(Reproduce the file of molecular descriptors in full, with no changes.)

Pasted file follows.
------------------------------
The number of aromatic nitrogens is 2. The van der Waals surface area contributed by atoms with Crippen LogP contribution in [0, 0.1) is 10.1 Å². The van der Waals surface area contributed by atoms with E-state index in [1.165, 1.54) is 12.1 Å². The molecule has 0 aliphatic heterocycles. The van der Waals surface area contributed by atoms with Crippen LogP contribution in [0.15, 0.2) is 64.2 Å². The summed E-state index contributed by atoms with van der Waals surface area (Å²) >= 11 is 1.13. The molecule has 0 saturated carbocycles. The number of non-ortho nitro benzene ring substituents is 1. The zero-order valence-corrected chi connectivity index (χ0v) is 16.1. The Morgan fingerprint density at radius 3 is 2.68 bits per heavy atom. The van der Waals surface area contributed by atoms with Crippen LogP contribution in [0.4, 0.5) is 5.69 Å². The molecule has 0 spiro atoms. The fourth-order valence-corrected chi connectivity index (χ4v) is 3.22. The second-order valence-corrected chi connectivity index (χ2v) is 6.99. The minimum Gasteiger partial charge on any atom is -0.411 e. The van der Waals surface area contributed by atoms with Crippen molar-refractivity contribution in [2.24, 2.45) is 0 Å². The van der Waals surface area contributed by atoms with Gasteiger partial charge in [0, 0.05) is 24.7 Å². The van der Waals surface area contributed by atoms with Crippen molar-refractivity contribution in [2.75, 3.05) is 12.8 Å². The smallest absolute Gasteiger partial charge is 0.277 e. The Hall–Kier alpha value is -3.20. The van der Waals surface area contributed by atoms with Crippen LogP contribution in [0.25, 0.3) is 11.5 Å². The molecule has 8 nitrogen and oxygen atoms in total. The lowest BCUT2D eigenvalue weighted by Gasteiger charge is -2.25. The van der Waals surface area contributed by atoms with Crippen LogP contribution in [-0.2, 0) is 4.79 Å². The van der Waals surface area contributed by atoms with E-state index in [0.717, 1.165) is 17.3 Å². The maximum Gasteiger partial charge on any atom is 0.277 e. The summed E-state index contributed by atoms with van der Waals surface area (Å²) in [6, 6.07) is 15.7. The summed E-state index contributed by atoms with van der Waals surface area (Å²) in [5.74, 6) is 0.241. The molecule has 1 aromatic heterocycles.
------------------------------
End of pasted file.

The number of aromatic nitrogens is 2. The van der Waals surface area contributed by atoms with Crippen LogP contribution in [0, 0.1) is 10.1 Å². The van der Waals surface area contributed by atoms with E-state index in [1.165, 1.54) is 12.1 Å². The molecule has 0 aliphatic heterocycles. The van der Waals surface area contributed by atoms with Crippen LogP contribution in [0.15, 0.2) is 64.2 Å². The summed E-state index contributed by atoms with van der Waals surface area (Å²) >= 11 is 1.13. The molecule has 0 saturated carbocycles. The number of non-ortho nitro benzene ring substituents is 1. The zero-order valence-corrected chi connectivity index (χ0v) is 16.1. The Morgan fingerprint density at radius 3 is 2.68 bits per heavy atom. The van der Waals surface area contributed by atoms with Crippen LogP contribution in [0.4, 0.5) is 5.69 Å². The molecule has 0 spiro atoms. The fourth-order valence-corrected chi connectivity index (χ4v) is 3.22. The second-order valence-corrected chi connectivity index (χ2v) is 6.99. The minimum Gasteiger partial charge on any atom is -0.411 e. The van der Waals surface area contributed by atoms with Crippen molar-refractivity contribution in [2.24, 2.45) is 0 Å². The van der Waals surface area contributed by atoms with Gasteiger partial charge in [0, 0.05) is 24.7 Å². The van der Waals surface area contributed by atoms with Crippen molar-refractivity contribution in [2.75, 3.05) is 12.8 Å². The smallest absolute Gasteiger partial charge is 0.277 e. The Hall–Kier alpha value is -3.20. The van der Waals surface area contributed by atoms with Crippen LogP contribution in [0.25, 0.3) is 11.5 Å². The molecule has 8 nitrogen and oxygen atoms in total. The lowest BCUT2D eigenvalue weighted by Gasteiger charge is -2.25. The van der Waals surface area contributed by atoms with Crippen LogP contribution in [-0.2, 0) is 4.79 Å². The van der Waals surface area contributed by atoms with E-state index in [0.717, 1.165) is 17.3 Å². The maximum Gasteiger partial charge on any atom is 0.277 e. The summed E-state index contributed by atoms with van der Waals surface area (Å²) in [6, 6.07) is 15.7. The summed E-state index contributed by atoms with van der Waals surface area (Å²) in [5.74, 6) is 0.241. The molecule has 1 aromatic heterocycles.